San Diego Coastkeeper is the only countywide, routine water quality monitoring program in San Diego, and we’re the largest volunteer-led effort of its kind in the state. We train over 100 volunteers each year to collect water quality data, and by analyzing the data that volunteers collect, we identify polluted waters and reduce sources of pollution.
We’ve learned a thing or two after 16 years of monitoring San Diego County’s water quality. These are our top five lessons learned.
4.) Nitrates are especially high in Escondido Creek.
At high levels, nitrates can be toxic to animals and humans. The best way you can prevent nitrate pollution in our waters is to limit the use of chemical fertilizers in your yard, or better yet rip up your grass and plant native plants that don’t need fertilizers.
3.) Bacteria levels are really high after a rain event.
Here are ten tactics to keep bacteria out of our waters by preventing polluted runoff.
2.) Drought affects water quality, not just quality.
Ambient measurements help us determine when poor water quality is harming the flora and fauna of our waters.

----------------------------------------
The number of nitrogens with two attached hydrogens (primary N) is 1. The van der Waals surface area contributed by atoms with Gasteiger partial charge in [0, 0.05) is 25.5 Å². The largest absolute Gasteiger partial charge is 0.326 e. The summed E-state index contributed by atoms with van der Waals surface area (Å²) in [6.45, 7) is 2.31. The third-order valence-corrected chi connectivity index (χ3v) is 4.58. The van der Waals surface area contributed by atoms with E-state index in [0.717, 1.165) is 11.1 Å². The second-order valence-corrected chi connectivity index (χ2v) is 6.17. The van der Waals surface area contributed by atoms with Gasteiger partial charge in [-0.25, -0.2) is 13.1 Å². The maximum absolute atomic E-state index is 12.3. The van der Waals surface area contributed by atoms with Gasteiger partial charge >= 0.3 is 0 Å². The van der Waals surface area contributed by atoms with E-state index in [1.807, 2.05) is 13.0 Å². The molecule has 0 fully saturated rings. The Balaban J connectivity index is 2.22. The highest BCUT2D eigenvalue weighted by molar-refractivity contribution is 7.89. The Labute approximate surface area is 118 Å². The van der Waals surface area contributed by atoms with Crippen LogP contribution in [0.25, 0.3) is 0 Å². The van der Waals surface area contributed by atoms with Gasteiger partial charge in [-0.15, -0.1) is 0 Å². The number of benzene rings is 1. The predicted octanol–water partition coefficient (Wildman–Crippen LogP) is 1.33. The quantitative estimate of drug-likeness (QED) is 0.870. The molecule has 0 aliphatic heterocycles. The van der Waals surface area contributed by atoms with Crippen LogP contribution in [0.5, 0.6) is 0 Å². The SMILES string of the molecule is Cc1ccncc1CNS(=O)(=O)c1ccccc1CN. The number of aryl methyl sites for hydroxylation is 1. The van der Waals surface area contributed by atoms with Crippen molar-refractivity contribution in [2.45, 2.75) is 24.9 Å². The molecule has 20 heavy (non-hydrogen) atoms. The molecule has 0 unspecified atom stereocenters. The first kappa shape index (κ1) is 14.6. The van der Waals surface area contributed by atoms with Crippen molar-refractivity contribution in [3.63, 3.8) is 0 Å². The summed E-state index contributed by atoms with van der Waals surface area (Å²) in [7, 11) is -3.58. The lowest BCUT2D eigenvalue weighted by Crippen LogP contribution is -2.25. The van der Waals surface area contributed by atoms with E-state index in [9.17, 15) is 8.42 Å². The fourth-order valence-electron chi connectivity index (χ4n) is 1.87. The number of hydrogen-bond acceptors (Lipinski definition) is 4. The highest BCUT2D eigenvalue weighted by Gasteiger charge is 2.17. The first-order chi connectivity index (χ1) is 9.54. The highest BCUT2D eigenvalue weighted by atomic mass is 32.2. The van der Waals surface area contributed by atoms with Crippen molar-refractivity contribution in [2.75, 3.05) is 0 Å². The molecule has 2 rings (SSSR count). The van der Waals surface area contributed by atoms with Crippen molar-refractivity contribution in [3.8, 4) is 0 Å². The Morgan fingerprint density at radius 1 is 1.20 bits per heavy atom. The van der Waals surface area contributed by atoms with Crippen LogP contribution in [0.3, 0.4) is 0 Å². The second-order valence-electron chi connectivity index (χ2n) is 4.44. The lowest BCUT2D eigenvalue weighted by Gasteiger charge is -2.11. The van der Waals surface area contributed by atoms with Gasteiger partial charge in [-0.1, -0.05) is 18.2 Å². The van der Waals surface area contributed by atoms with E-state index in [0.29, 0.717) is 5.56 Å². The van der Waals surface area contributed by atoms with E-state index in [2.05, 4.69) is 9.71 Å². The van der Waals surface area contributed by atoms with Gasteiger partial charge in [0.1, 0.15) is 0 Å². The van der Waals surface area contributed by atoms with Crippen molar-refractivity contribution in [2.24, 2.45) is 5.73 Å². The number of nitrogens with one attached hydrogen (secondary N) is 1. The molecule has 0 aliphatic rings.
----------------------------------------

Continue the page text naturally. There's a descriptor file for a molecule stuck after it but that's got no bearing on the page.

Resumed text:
1.) We could not do this without our extraordinary volunteers.
Each month, 40 – 45 San Diego residents volunteer their Saturday to collect field samples and process them in the lab. During 2014 alone, 194 volunteers gave a total of 1,888 hours.
Guest Author is Brook Sarson, H2OME
True Water Conservation requires an integrated approach and taking the initiative to be part of the solution. Jo Ann and Ted, in Talmadge, were reluctant to get rid of their front lawn because they did not know what it could turn into, did not want to put something in that required a lot of water and did not like the cactus and gravel look. But, we found a solution that worked.
We arrived at a design including fruit trees, natives and pollinating plants. We installed a 420-gallon rainwater tank that overflows into a basin in the front yard for passive water collection during the rainy season. We put in a simple Laundry-to-Landscape system to provide a consistent supply of water to fruit trees every week. This yard is augmented by good soil and mulch to create better absorption of water and prevent evaporation. In just a year, Jo Ann and Ted have a thriving oasis and more wildlife than ever before (lizards, butterflies, hummingbirds, bees). They have told me that they are amused to overhear their neighbors remark, “Don’t they know we are in a drought?” even as they watch their apples ripen without any municipal water.
Generally, with the right combination of strategies, people are seeing reductions by half in their water use. Here are some tips to help you get started at your own home.
- Start by REDUCING your water use.